Tuesday, September 16, 2008

Paper Lions - Our First Peer-Rockstars


Here is the download: Paper Lions Album

I saw Josh Lott the other weekend at the Highland Inn, and he told me that after 14 years of living in Athens, he has made the move back to Atlanta and started law school. This is in a way the end of an era, as more and more old friends from Athens have left that town for good and now I know nobody there when I visit. As you probably know, Josh was the drummer for many bands including At the Price of the Union, The Walt Lariat (as bassplayer), Paper Lions, and later Teenage Methlab and Elf Power. Paper Lions was the amalgamation of two postpunk Atlanta/Athens heavyweights Some Soviet Station and At the Price of the Union, with Josh adding drums to the SSS strings of Jesse Smith, Chris McNeal and Justin Snyder (also formerly of the Kossabone Red). To me they were not so much like Some Soviet Station with a different drummer, but something else entirely. They were much more melodic and less aggressive compared to their previous bands, and with a little Jawbox in them along and some modern postpunk that would seem to fit right in with some of the edgier popular music today.

They were the first band from our immediate network that really made a run for it as a professional band. They quit their jobs, toured as much as possible, and put out a quality recording on a reputable label. They bought real equipment, had a real van, played real clubs (not DIY house shows), worked very hard on their songs and their musicianship, and generally put everything they had into their music. I remember every show I went to of theirs was packed, and they seemed to get very popular very quick, at least in Atlanta and Athens. I am not sure of the later history of the band, as I moved away while they were at their apex, but my understanding is that Kindercore Records who put out their album folded suddenly after a bad business deal and left Paper Lions with no label or records to tour under. Also the grind of heavy touring, etc. burned them out and they threw it in sometime in 2004 or so. They had all the elements of a great modern popular postpunk band, and could have taken it farther than any band before them, but somewhere along the way things went off track. Maybe that is not what they wanted in the end, or maybe the frustrations of the grind got to be too much. I know I couldn't do it myself, it's not an easy life. I wish them all the best, and success in their current endeavors.

Here is an interview they did for Performer mag back in 2003:

Here is the artwork for their album "The Symptom and the Sick":

8 comments:

  1. josh gave me a demo of theirs they recorded right before they broke up. i think they were doing some label shopping with it, but nothing really materialized. it is quite good though. i liked it much better than their album. its a bummer they didn't "make it," i know they really made a go at it. i figured they were destined for stardom. catchy punkish/indie songs, young cute boys, what more could you ask for? you can still visit me anytime in athens, james...haha.

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  2. After Some Soviet Station released our self-titled cd, this is the direction some of the new stuff we were trying to write was taking. I think I was really uncomfortable with this direction and really just wanted to maintain the intensity of the earlier songs while I think others in the band really wanted to move in this direction. I think my departure from and Josh's addition to the group allowed the band to move in the direction it was naturally tending. In hindsight, I think if SSS would have stayed intact, we would have put out another album of the same songs.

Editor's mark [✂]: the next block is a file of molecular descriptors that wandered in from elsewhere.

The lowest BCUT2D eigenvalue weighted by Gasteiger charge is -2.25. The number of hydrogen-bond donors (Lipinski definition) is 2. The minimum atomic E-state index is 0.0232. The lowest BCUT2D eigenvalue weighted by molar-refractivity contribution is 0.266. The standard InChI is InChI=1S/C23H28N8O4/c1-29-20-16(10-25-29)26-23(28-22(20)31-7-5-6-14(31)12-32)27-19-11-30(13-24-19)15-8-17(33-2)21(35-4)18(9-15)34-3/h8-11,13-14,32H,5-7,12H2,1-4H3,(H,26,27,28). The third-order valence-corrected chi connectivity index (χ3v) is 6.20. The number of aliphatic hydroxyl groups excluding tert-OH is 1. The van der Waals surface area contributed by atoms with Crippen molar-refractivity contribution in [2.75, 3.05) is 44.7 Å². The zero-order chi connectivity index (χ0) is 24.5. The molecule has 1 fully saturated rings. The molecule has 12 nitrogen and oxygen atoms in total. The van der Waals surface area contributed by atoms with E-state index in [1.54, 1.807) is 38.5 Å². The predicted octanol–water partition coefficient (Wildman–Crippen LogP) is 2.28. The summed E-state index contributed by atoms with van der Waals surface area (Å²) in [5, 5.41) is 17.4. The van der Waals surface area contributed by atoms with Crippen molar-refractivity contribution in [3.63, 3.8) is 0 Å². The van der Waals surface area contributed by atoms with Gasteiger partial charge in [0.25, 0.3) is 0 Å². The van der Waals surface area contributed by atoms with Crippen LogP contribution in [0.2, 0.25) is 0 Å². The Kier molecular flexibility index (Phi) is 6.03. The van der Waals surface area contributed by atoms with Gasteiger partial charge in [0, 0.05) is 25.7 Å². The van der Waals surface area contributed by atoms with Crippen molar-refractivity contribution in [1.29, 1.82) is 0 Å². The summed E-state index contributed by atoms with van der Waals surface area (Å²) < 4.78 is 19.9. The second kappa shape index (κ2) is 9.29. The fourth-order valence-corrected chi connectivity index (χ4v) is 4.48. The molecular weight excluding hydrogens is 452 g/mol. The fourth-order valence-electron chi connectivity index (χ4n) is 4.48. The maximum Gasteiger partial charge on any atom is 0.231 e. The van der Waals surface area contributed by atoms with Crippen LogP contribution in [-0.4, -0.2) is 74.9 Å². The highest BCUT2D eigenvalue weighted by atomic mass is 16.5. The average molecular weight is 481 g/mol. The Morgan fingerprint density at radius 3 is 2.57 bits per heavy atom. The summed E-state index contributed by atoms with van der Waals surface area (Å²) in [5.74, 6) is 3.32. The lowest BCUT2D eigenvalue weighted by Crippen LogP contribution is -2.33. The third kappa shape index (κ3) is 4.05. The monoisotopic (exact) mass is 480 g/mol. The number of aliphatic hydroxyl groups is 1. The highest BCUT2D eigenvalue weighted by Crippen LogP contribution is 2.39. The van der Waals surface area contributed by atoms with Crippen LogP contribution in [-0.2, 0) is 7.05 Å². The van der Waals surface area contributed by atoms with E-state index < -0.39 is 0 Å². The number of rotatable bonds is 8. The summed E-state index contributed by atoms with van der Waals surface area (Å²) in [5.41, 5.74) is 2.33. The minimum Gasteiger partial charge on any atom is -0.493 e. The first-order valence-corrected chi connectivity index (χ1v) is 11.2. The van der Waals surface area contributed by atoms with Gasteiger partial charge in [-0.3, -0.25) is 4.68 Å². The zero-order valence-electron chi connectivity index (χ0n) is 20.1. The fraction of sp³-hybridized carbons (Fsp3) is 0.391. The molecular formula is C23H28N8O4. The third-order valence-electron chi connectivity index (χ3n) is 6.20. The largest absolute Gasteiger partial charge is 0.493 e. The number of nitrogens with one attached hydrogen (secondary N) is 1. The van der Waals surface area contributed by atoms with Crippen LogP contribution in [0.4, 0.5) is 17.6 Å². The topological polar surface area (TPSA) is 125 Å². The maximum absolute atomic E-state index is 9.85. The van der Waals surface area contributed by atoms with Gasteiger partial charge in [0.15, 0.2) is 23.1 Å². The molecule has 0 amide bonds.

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  3. Now that I think of it, the SSS to Copa Vance to Lay Down Mains makes a pretty much seamless transition. All these bands had 100%full-on dynamics (i.e. raging) and that was pushed forward by you (Lee). If Lee played drums in Paper Lions, it would be totally different. Josh brought in the tight, compact closed hi-hat style from ATPOTU to bring the dynamics way down in the music and in a way make it more friendly to the mainstream pop-rock audience. Both PL and SSS were 75% the same band, but totally different in aesthetics.

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  4. hey, don't give that punk, lee, too much credit. he's just a drummer after all.

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  5. I brought this one to work the other day, and man was it great, especially the first four or five tracks. Fit right in there with my Juno, Jazz June and No Knife albums. A band that should certainly be held in such company.

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  6. Just today found a legit copy of this at a record store near UMass, weirdly enough.

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  7. Thanks for this post. I had found this album ages ago. I absolutely loved it. The opening track will probably end up on my next mixtape for my mixtape group. I couldn't find any info on Paper Lions. This post answered all my questions. Thanks again!

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  8. A few days ago I came across an old box of junk and in it was a burned disc of mp3 files. I was pleased to find PL's final demo EP. Great stuff! Glad I could find a little corner of the internet with some info about them.

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